Use summer pruning to develop the spur-fruiting system on the trellis framework during the first 3 to 4 years. Remove current growth not needed for branch development along scaffolds (if upright), or cut back current growth to two or three buds between July 15 and August 1 to promote formation of fruiting spurs and to permit full light exposure for optimum fruit color. Keep small branches about every 12 to 15 inches on each side of the scaffolds. As trees become older, thin out some of the fruiting branches where they are crowded. Depending upon scion variety and root-stock combination, you can expect 50 to 200 pounds of apples per plant during the sixth growing season.
Training Pear Trees: Modified Leader Form
Pear trees can be trained using the central leader system described above for apples. The central leader system is especially useful for trees purchased on root-stocks, such as Quince A, Quince A plus Old Home pear interstem, or certain Old Home hybrids, which tend to produce a semidwarf tree. However, many of these stocks are susceptible to fire blight or other problems when grown in the Southeast and have not been used extensively. The most popular and blight-resistant stock used for pears in the southeastern area is Calleryana pear, Pyrus calleryana. This is a vigorous stock which results in the development of a large, normal-sized pear tree capable of producing 10 to 20 bushels or more.
Because of the large size tree generally grown in the Southeast, the central leader form of training may require some modification to compensate for the vigor and the greater problems with fire blight. Fire blight may more easily destroy a central leader tree by attacking the trunk than it will a multibranched modified leader tree form.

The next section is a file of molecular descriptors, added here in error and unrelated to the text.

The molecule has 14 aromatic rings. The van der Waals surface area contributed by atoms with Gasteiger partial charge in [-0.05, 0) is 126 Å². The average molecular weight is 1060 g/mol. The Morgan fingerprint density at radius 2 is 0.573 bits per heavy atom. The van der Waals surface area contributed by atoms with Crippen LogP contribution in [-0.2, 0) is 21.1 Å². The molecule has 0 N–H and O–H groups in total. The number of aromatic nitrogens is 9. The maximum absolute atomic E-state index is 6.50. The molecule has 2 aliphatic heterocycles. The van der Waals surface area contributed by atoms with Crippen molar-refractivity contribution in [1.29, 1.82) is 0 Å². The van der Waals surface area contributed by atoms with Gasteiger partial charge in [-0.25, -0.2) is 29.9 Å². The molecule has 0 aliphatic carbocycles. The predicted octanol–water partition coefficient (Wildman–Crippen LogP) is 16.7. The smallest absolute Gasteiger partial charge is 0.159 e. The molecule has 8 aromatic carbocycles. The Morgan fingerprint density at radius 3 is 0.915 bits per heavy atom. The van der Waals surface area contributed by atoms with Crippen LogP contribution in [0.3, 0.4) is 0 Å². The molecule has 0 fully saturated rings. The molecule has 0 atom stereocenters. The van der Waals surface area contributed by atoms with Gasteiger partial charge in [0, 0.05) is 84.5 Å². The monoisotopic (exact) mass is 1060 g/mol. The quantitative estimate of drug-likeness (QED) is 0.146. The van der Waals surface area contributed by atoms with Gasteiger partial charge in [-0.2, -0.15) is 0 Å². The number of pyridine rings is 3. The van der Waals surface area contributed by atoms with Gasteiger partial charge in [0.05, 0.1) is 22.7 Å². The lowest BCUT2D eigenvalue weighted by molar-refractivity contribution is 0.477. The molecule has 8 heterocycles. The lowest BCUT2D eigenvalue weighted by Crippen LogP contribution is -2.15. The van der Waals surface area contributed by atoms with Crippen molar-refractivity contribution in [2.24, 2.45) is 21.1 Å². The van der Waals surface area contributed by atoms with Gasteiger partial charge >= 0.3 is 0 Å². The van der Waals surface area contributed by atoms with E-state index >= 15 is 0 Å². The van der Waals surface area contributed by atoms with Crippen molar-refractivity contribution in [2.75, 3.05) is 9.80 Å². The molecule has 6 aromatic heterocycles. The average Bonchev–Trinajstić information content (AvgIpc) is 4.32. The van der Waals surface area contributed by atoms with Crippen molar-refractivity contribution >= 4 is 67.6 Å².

The other alternative to the system described for apples involves using a modified central leader form. Develop this form by pruning the young tree to a height of 28 inches at the time of planting. Select four to six wide-angled branches during or at the end of the first year for use as the primary scaffolds, and remove all other growth. These branches should be situated 4 to 12 inches apart, beginning with lowest branch 20 inches from the ground and spiraling upward around the trunk. You may have to wait to select all the branches until the second year.
Using clothespins and spreaders is not strictly necessary in training hard pear varieties such as Orient and Baldwin. However, early spreading and later branch spreading will result in better structured trees. To properly train trees, head back primary scaffold branches and vigorous shoots each year for the first several years. Use the same methods as described for apples. Head back the primary scaffolds to a point where the next whorl of branches is desired. Thin out other shoots along these scaffolds and leave them unheaded. You may have to head back very vigorous side shoots.
Asian pears are reportedly smaller-growing trees than standard pears but may have equal or worse fire blight problems, depending on the variety and management. Therefore, a modified leader form is best for this more recently introduced type of pear. Some growers also advocate open-center training as used for peach trees. Because branches of most Asian pears tend to grow straight upward, early spreading with clothespins and later branch spreading should prove beneficial. For more information on Asian pears, see Extension publication ANR 1131, "Asian Pear Culture in Alabama."
Training Peach and Nectarine Trees: Open-Center and Quad Forms